This report aims to assist with incorporation of our river values into future plans. We are also talking to Environment Canterbury Commissioners and the Regional Water Committee (part of the CWMS) with a view to having our values more appropriately included in the CLWRP. We also intend to talk to other regional councils with a view to informing them of valued kayaking runs in their regions so that they too can more appropriately include our values into their plans.
Environment Court Appeal of Tasman District Council Regional Management Plan
Tasman District Council (TDC) planners about three years ago undertook extensive studies to examine various community uses and values of rivers in their region with a view to listing valued recreation resources including kayaking in the Tasman Regional Management Plan (TRMP). TDC went ahead with this but various power companies and farmers appealed against naming any valued kayaking river sections in the plan. The Nelson Canoe Club, Mick Hopkinson and Whitewater NZ joined this appeal. After recent mediation in the Environment Court it has been agreed to have general statements made about kayaking values for rivers in the region in the TRMP and some more specific statements about the Buller River and its tributaries.
We have actively supported TDC in their stance looking after our values, and although we don’t quite have what we want stated in the current plan, the intention of TDC is to further develop and incorporate our values more fully along with management plans in the future. This is something that we would like to see all regional councils do in the near future, so we view working closely with councils that are interested in recognising and addressing our values as very important. When our values are stated in plans we have a better chance of having them recognised and accommodated.
The government seems to have gone very quiet at present over proposed RMA reforms that it was going to announce before Christmas last year. Let’s hope some of the feedback and submissions by various river users and bodies involved in water management and freshwater values have been successful in persuading the government that many of their proposed reforms were of little or no value. It remains to be seen. We will announce any fresh proposals as soon as they come to hand.
The final version of our conservation strategy will be presented to the AGM. This strategy discusses our values and will be a key part of our communication with decision makers at the various local, regional and national levels. It now remains to be compiled into a suitable format for publication (Debbie Bloxham will help) with photographs (Zak Shaw has offered to help here).
River Survey and Inventory
Work is about to begin on an inventory which identifies key rivers in each region for inclusion in a nationwide river survey similar to the last one carried out by the New Zealand Canoeing Association in 1991. We will be in touch with members in once we have made more progress with development of the survey and a budget for completing it. We also want to look at routinely collecting flow information from kayakers so that we can document flow requirements of paddlers on rivers throughout the country.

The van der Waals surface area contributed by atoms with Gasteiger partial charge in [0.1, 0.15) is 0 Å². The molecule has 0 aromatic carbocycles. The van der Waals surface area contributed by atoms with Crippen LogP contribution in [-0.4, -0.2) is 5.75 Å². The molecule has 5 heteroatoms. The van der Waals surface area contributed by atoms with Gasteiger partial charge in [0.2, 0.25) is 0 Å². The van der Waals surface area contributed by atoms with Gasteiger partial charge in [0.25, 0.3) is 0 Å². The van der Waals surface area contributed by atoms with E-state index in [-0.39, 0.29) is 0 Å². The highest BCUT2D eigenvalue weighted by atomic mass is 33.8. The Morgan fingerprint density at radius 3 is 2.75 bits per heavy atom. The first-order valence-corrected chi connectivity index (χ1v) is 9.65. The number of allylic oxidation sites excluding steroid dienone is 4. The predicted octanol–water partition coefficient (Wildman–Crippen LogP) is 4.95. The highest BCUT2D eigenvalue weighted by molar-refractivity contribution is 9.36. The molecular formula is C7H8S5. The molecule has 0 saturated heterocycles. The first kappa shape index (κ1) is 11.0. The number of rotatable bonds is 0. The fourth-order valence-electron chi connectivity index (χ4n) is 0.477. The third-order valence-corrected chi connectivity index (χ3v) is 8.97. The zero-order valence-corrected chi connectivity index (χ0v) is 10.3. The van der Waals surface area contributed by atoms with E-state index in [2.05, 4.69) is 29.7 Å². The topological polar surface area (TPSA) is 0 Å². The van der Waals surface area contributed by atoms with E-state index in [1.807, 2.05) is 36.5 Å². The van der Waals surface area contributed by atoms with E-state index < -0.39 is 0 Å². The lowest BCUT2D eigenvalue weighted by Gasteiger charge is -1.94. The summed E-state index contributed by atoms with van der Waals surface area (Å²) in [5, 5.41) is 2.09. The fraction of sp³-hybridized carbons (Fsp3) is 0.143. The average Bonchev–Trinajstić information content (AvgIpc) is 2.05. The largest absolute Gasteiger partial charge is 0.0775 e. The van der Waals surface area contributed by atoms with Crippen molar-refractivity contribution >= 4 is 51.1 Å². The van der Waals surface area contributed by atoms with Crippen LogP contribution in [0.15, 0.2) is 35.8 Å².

Kawarau River - threat of jet boats on Dogleg run
Kawarau Jet Services Holding Company has applied to the Queenstown and Lakes District Council to jet-boat down through Smith’s Falls to the bungy bridge across the Kawarau. A number of clubs and other interests such as rafting companies have submitted on this application opposing this proposal. We are awaiting the announcement of a hearing from the QLDC.
Mohaka River Plan
Hawkes Bay Regional Council have established a catchment consultation group that Ally Price has joined along with Bernie Kelly from the Hawkes Bay Canoe Club and Norm Brown from Mohaka Rafting to look at the river this year. They will no doubt assist with ensuring our recreational values and flow requirements are appropriately recognised on this outstanding river, which has a WCO.
2014 Treasurers Report
- Marnie Fornusek
Our operating deficit of $3352 was up $1973 on the previous year’s deficit of $5336. Revenue levels were down on last year by $9295 as previous years income included $10,798 from Meridian Energy for payment of legal & witness costs for the Mokihinui Appeal.
Annual subscriptions were up this year in all categories - individuals increased by $270 to $1100, Associates from NIL to $30, Family memberships from $50 to $150. Club subscriptions increased by $3760 from $4860 to $8620 but this included $3060 that related to previous years memberships. With our new membership system in place we are seeking to get all clubs to re-join. Donations were down from $13148 to $1415 (previous year “donations” included the recovery from Meridian Energy). Interest received down by $139 from $1104 to $965. Sales of NZ Whitewater ($105) and the Whanganui River Guide ($485) were the same as last year. Revenue from advertising in NZ Canoeing was $432. Other income was Nil.